5 Reasons to Ditch Cow Leather and Switch to Cactus Leather
What is the problem with cow leather anyway?
Speed of fashion production has accelerated dramatically in the past 10 years which in turn has greatly impacted the climate, environment and consumer habits. The fashion industry is the fifth most polluting industry on the planet, equal to livestock. It produces 10% of all humanity’s carbon emissions and is the second-largest consumer of the world’s water supply.
Did you know it takes the amount of water two people drink in a lifetime to tan 1 cowhide?
All that water is mixed with heavy metals, chromium and sulphates that are then discarded into waterways, causing devastation to our ecosystems. Not only that, the people tanning this leather are documented to suffer from terrible skin diseases and respiratory illnesses caused by exposure to these chemicals.
The Global Fashion Agenda has found that manufacturing leather is the most environmentally impactful material from cradle to gate. So, by buying a vegan leather alternative, you can contribute to a more ethical future.
Much of what we consume is at the expense of something or someone else. We want to change this.
Every year, the global leather industry slaughters more than a billion animals. Most leather in the world comes from China and India where animal welfare standards are much lower than in the Australia, US and EU or pretty much non-existent.
In India, even though cows are thought of as sacred, thhey are often forced to walk for hundreds of miles to a slaughterhouse or transported over long distances in crowded trucks across the border. A PETA investigation found that workers routinely break cows’ tails and rub chili peppers and tobacco into their eyes in order to force them to get up and keep walking after they collapse from exhaustion on the way to the slaughterhouse.
The process of tanning leather is not only bad for the environment and animals but also for humans. Tanneries have largely shifted operations worldwide from developed to undeveloped nations, where labour is cheap and environmental regulations are lax. The vast majority of leather is tanned with the use of extremely hazardous chemicals such as Formaldehyde, Chromium and Arsenic. These chemicals have all been found to be human carcinogens. These chemicals combined have been linked to increased risks of lung, nasal and sinus cancer, leukaemia, severe dermatitis, liver abnormalities, skin lesions, cardiovascular diseases and increased deaths in young adults.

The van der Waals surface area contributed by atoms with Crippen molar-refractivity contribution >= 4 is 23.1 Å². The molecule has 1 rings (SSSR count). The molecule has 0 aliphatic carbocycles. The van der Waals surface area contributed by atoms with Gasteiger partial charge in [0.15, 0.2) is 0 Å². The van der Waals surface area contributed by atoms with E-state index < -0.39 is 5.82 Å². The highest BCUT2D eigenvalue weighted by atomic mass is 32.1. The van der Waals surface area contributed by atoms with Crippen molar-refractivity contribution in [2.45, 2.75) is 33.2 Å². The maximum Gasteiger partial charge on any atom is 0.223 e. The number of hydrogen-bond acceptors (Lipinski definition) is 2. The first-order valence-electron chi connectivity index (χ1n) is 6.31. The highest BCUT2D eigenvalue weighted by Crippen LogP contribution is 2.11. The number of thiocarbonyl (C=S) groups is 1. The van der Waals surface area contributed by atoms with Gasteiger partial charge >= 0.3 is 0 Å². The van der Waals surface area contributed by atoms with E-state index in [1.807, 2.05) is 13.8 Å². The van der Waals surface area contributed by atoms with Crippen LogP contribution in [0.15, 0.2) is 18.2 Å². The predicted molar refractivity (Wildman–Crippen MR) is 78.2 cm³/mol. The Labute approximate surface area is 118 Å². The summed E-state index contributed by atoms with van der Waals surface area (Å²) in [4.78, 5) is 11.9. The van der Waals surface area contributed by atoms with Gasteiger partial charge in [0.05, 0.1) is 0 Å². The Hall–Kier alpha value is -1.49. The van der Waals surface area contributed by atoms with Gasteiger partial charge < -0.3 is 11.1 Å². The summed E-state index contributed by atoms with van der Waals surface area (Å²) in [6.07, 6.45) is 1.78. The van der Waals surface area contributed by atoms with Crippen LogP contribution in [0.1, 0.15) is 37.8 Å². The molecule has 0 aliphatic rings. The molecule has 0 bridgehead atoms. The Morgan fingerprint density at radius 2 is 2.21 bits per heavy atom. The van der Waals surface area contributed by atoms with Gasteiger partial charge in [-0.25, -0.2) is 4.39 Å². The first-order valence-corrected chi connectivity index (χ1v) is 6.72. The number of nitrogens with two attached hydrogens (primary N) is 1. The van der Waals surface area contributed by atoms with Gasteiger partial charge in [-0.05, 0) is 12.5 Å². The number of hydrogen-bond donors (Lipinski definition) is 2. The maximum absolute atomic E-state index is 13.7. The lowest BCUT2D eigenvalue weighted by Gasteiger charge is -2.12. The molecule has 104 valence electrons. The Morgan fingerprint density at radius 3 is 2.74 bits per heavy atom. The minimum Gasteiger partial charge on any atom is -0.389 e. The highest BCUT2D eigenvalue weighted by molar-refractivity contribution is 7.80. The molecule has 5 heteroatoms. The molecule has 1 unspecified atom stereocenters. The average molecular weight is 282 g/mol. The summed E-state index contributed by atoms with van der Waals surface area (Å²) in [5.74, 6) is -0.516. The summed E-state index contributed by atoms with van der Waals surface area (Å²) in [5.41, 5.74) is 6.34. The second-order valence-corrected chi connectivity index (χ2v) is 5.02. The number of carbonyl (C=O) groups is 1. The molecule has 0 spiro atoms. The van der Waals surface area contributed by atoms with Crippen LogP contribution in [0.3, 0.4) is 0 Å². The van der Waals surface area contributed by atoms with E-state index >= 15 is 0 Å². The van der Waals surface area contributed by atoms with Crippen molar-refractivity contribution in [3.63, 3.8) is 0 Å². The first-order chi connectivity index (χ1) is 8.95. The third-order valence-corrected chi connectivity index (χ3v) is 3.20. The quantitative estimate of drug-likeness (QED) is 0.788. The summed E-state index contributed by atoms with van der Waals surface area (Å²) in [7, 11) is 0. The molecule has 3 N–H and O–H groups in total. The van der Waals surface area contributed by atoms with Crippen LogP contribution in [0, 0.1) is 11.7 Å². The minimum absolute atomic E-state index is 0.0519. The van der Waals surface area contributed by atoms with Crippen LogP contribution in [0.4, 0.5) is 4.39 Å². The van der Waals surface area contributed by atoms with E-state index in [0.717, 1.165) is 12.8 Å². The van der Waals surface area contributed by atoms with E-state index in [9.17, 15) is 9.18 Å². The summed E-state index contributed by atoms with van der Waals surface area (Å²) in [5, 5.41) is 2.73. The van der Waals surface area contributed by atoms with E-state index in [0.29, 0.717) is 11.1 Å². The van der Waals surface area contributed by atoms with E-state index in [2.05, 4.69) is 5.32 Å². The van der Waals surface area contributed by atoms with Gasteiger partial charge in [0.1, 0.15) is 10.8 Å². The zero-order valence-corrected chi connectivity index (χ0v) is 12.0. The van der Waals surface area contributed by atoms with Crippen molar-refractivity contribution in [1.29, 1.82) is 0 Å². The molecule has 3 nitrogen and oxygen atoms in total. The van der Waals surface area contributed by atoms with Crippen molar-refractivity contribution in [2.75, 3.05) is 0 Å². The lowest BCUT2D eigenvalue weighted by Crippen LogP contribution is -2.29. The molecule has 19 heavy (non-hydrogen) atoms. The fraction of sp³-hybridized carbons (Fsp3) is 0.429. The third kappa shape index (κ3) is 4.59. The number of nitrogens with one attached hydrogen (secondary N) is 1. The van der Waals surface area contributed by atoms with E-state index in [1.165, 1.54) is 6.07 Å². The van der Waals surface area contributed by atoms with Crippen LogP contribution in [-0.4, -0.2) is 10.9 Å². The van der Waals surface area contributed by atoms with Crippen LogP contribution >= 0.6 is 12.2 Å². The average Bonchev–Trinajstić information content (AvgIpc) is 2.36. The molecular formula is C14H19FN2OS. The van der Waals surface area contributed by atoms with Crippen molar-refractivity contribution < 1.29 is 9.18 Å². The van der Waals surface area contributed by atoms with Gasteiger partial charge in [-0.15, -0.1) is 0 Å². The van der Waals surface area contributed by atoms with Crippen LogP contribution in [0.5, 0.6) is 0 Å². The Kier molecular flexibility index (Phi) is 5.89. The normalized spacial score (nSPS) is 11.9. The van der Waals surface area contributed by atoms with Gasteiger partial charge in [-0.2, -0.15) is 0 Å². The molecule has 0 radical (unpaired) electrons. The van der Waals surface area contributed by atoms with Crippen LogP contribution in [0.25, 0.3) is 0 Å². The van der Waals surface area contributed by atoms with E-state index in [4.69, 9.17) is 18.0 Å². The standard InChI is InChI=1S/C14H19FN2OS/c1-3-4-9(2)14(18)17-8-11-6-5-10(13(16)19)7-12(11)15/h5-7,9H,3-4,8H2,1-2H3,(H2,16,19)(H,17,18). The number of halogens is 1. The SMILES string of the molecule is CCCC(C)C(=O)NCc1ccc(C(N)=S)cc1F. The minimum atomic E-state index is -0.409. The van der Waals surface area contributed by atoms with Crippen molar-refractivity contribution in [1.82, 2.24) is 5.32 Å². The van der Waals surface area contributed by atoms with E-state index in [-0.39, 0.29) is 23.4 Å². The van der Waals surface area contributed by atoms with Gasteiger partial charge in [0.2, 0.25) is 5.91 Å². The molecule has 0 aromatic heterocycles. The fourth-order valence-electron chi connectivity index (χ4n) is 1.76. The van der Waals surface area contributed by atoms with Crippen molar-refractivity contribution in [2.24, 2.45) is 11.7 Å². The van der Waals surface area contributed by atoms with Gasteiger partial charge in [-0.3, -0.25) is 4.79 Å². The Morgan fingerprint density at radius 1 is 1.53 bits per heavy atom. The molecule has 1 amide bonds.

In Bangladesh for example, where the tanning of leather is of great economic value, 90% of tannery workers die before the age of 50. Due to heavy water pollution, communities surrounding tanneries are put at risk, too. The toxic groundwater near tanneries has also caused health problems for residents in surrounding areas. Research found that the incidence of leukaemia among residents in an area surrounding a tannery in Kentucky USA was five times the national average.
Environmental impacts don’t end with cows’ deaths.The Higg Materials Sustainability Index, which measures the environmental sustainability of materials used in garment production, pronounced cow leather the worst ranking of any material in 2017. The environmental damage caused by each step in producing cow leather is detrimental to the environment, from deforestation and biodiversity loss, as well as greenhouse gas emissions.
Start with cutting down trees to create partureland for raising cows. Extensive cattle ranching is the number one culprit of deforestation in virtually every Amazon country and it accounts for 80% of current deforestation. A report issued by the Blacksmith Institute in 2012, listed “tanneries” at number four on the top 10 list of the world’s “Toxic Pollution Problems.”
Water Pollution and Waste
Turning skin into leather requires massive amounts of water, energy and dangerous chemicals, including mineral salts, formaldehyde, coal-tar derivatives, and various oils, dyes and finishes, some of them cyanide-based. These pollutants are responsible for the contamination of all nearby surface and groundwater systems with severely high levels of chromium. In Hazaribagh, for example—a particularly large tanning region of Bangladesh that has over 200 separate tanneries—it is estimated that 7.7 million litres of wastewater and 88 million tons of solid waste are disposed of annually.
Wastewater and solid waste from tanning operations often find their way into surface water, where toxins are carried downstream and contaminate water used for bathing, cooking, swimming and irrigation. Chromium waste can also seep into the soil and contaminate groundwater systems that provide drinking water for nearby communities. In addition, contamination in water can build up in aquatic animals, which are a common source of food.
It’s a co-product not “just a by-product” of the meat industry.
It’s very possible that your leather products are made from animals that were killed only (or mainly) for their skin. The skin of the animal is often considered to be a significant economic co-product of the meatpacking industry. Many people argue that buying leather is using a part of the animal that is already going to waste. This is just not true, many of the animals killed in places like India, China, Brazil (and many other countries) are killed expressly for their skins.
According to a 2009 Greenpeace report, leather represented more than a quarter of the value of the Brazilian cattle trade, making leather the most valuable part of the cattle industry, pound for pound.